Islands In the (Crude) Stream? – Prospects for a Tropical Refinery Restart

In mid-September 2014 the joint venture partners in the shuttered St. Croix (U.S. Virgin Islands) HOVENSA refinery announced an agreement in principal to sell to a private equity fund. The refinery – shut since January 2012 - has been for sale since then but after losing $1.3 Billion in its last 3 years of operation has had trouble finding a buyer. Today we look at the hurdles a new owner has to overcome.

Refinery History

Hess Oil built a 45 Mb/d refinery on the south shore of St. Croix in the U.S. Virgin Islands (USVI) in 1966. The refinery expanded to 650 M b/d by 1974 - making it the largest refinery in the world (see picture in Figure #1). In 1998 Hess sold 50% of the refinery to Venezuelan national oil company Petróleos de Venezuela SA (PDVSA) – creating HOVENSA. Prior to the PDVSA merger the refinery mainly processed light crude from West Africa and the North Sea. After the merger the refinery was adapted to process heavy crude and sourced the majority of its supplies from Venezuela. By 2011, HOVENSA's refining capacity had been cut to 350 M b/d but the facility remained a major supplier of heating oil and gasoline to the US Atlantic Coast market. On January 18, 2012 HOVENSA announced the refinery would be closed and operated as a storage terminal. The global economic slowdown and newer more efficient refining capacity being built by competitors were cited as reasons for closing the refinery that lost $1.3 Billion in its last 3 years of operation.  The closure required agreement from the USVI government to terminate a concession agreement with the owners. Negotiations led to HOVENSA agreeing to a sale process and the owners continuing to operate the site as a storage terminal.

Figure #1

Source: Dominican News Online

For any new HOVENSA owner to run the refinery competitively again three hurdles have to be overcome. The first two of these hurdles are finding a market for its refined product output and a source of reasonably priced crude supplies. The third hurdle is making refinery-operating costs competitive. We take a look at these hurdles in turn.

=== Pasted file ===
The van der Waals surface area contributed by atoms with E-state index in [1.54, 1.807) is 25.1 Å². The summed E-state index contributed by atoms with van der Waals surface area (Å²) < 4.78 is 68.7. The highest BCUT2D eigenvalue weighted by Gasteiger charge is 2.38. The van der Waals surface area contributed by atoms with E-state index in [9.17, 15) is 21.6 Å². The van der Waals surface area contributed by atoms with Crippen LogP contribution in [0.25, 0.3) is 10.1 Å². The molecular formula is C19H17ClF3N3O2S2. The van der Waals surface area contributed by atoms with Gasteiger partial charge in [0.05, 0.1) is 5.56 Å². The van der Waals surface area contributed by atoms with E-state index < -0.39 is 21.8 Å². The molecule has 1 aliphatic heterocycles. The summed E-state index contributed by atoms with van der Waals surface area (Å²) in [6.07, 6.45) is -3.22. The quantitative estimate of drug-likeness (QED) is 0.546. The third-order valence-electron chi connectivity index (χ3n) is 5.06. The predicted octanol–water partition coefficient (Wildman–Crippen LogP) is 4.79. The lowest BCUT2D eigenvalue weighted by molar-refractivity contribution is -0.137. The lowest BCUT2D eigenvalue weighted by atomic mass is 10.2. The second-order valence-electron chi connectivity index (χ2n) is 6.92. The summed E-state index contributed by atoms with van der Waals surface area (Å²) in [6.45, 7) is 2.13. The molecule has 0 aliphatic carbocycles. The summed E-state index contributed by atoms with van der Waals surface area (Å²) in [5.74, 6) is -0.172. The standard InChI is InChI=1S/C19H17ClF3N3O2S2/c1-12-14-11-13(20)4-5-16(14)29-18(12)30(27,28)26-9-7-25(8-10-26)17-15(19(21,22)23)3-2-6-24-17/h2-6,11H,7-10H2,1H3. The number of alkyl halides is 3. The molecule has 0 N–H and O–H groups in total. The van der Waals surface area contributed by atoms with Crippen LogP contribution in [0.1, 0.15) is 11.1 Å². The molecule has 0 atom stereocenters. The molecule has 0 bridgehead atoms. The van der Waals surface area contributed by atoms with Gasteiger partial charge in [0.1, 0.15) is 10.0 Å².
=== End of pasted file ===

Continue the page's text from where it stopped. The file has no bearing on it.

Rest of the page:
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Market for Refined products

The HOVENSA refinery used to supply most of its refined products to the East Coast. According to data from the Energy Information Administration (EIA) HOVENSA accounted for a monthly average 15 percent of all refined product imports to the U.S. Atlantic Coast region – known as Petroleum Administrative District for Defense (PADD) 1 in 2010. That percentage dropped to 12 in 2011. The largest share of PADD 1 imports is from Canada with 28 percent in 2010 and 27 percent in 2011. Since HOVENSA closed down in 2012, Canadian refined product imports to PADD 1 have risen to average 31 % in 2012 and 37 percent in 2013. But as we described in blog posts back in July 2012, the advent of lower priced U.S. domestic crude has led to a recovery in East Coast refining – reducing the need for imports somewhat (see Beginning to See The Light). Booming refinery throughput in the Gulf Coast region has also expanded potential transfers of refined products from that region to PADD 1 but these are constrained by limited pipeline capacity between the two regions and the high cost of marine shipments arising from Jones Act regulations. The Jones Act requires shipments between U.S. ports to be made on U.S. flag vessels with U.S. crew and labor regulations, which increases the shipping cost by several $/Bbl compared to non-U.S. flag vessels (see The Sea and Mr. Jones). The higher cost of Jones Act vessels has been exacerbated in the past two years by rising competition for tankers from producers shipping crude along the Gulf Coast and from the Gulf Coast to PADD 1 - increasing the freight cost further (see Rock the Boat – Coastal Trade). As a result, prices for refined products on the East Coast have generally been higher than at the Gulf Coast and there have been periods of shortage – most notably during Hurricane Sandy in 2012 when the government issued Jones Act waivers to ensure adequate gasoline and heating oil supplies reached the Northeast.

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